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Microsoft tries to compete with Google and Apple

In addition to the launch of new Windows Phone devices, including the flagship Lumia 930, Microsoft Corp. (MSFT) had two other big pieces of news on Tuesday at the BUILD conference.
First, new Microsoft CEO Satya Nadella announced that Microsoft would be following in Google Inc.'s (GOOG) footsteps, offering Windows for free to tablet and smartphone OEMs.  
This was surely a difficult decision, one that Microsoft's last CEO, Steve Ballmer, was unable to make.  But Microsoft had already in recent years drastically trimmed its smartphone and tablet licensing rates, given that it was spending a lot of money to make these products and almost no one was buying or using them.  Prior to this week's announcement, Microsoft was reportedly charging between $5 USD and $15 USD per tablet (Windows RT) or smartphone (Windows Phone) license.

Lumia 630

Gartner, Inc. (IT) estimates that today only 3 percent of smartphones and 2 percent of tablets run Windows.  Microsoft is currently in third place in each market.
But going free could change that.  
Mr. Nadella, who rose up at Microsoft as a cloud computing star, indicated that the cloud will be a key part of Microsoft's strategy going forward.  He states:

We are going to innovate with a challenger mindset. We are not coming at this as some incumbent trying to do the next version of Windows, we are going to come at this by innovating in every dimension.

Our vision, simply put, is to thrive in this world of mobile first, cloud first.  Our goal is to really build platforms, create the best end-user experiences, the best developer opportunities and IT infrastructure for this ubiquitous computing world.

Key components of that cloud strategy include natural language processing and cloud storage.  Microsoft announced the personal assistant Cortana at BUILD, which is currently in beta.  Significantly smarter than Apple, Inc.'s (AAPL) current model Siri assistant, Cortana's advanced abilities to understand rather abstract queries heavily leverages Microsoft's cloud computing prowess.  Likewise Microsoft's recently announced OneDrive is gunning for Google Inc.'s (GOOG) Google Drive and other storage services like Box.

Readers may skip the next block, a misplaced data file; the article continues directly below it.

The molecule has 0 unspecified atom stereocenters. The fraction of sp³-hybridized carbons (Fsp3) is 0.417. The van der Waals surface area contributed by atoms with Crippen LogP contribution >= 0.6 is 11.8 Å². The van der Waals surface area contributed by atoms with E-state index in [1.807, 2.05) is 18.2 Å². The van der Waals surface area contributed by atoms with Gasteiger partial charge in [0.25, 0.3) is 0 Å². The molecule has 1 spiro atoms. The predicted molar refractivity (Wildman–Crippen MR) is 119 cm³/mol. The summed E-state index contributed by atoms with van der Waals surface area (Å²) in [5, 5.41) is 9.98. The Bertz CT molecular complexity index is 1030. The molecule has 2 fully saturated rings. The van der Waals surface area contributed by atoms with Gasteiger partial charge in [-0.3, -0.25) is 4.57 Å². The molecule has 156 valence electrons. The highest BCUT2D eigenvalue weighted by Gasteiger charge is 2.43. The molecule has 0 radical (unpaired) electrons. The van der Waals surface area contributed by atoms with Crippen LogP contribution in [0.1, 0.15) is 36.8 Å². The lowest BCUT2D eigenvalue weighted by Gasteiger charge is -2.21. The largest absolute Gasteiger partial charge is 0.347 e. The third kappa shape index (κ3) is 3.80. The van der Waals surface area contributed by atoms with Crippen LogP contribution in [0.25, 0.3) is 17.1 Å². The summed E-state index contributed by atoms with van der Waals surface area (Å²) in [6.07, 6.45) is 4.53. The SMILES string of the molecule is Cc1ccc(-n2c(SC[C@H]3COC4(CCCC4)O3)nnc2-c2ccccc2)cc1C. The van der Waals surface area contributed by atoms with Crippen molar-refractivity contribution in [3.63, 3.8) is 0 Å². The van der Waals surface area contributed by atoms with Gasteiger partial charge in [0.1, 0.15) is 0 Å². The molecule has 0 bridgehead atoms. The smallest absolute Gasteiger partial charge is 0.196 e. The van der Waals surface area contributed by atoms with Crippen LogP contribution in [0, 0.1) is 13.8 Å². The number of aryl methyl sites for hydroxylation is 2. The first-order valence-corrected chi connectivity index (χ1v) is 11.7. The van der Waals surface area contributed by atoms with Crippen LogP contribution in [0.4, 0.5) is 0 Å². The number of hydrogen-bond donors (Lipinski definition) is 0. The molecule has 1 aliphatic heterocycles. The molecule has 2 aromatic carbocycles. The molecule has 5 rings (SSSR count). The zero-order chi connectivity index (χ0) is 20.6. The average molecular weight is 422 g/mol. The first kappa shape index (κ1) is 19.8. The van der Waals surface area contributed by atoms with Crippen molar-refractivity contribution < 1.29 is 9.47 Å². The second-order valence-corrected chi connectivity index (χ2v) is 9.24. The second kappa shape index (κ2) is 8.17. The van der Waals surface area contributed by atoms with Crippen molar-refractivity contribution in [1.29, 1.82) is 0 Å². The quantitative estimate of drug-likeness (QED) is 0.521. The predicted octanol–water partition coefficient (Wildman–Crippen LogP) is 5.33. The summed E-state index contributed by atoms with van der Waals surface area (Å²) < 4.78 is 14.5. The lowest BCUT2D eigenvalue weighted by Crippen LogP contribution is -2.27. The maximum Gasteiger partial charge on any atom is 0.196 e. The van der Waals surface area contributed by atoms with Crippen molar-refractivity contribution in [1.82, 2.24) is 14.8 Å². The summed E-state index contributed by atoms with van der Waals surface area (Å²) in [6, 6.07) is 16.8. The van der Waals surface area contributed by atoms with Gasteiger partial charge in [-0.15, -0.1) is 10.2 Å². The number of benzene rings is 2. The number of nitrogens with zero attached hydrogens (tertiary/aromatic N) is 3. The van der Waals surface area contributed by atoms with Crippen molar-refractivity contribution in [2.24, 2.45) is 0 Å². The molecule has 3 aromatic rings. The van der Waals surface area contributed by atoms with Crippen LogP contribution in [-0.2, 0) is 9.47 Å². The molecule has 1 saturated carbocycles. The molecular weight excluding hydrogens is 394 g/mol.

Microsoft is rumored to be considering an ad-supported free version of PC (laptop, desktop, hybrids) Windows to OEMs as well.

Source: Reuters

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RE: Too late
By tayb on 4/3/2014 2:47:21 PM , Rating: 3
Microsoft negotiated directly with most phone manufacturers and in exchange for not destroying them in the courtroom they agreed to pay $5 - $15 per handset. The agreements between Microsoft and phone manufacturers is not court ordered but entered into willingly by both parties.

No one wants a patent dispute with Microsoft. Especially especially companies who don't have a history of software development. This is why they willingly enter agreements with Microsoft.

RE: Too late
By sprockkets on 4/3/2014 3:13:16 PM , Rating: 2
Except Motorola. They used to license their patents when they made windows mobile phones. When they stopped, they didn't renew their license.

Microsoft thus tried banning Moto devices at the ITC. Each patent asserted against it failed, except for one, the meeting patent. And even then, they managed to bypass it.

Also, Microsoft has not brought Moto to a court over this, only the ITC. This is the same MS that took Moto to court over FRAND patents but not over anything else.

They also didn't want to go to trial with Barnes and Noble, another company that was willing to fight their bs.

Think about that: MS doesn't want to go to trial, because they have a big chance of losing. They already lost at the ITC so the odds are not in their favor. Worse, they can have their patents made invalid due to obviousness or prior art, of which Moto found prior art for the fat32 patent.

Microsoft has nothing to sue Android over. They've also been spreading FUD over Linux for years and never sued or collected fees either. They are late to the game and thus all the new features of mobile oses are already prior art on android and ios.

All they can do now is sue by proxy which they did with one patent troll and now Rockstar.

"People Don't Respect Confidentiality in This Industry" -- Sony Computer Entertainment of America President and CEO Jack Tretton

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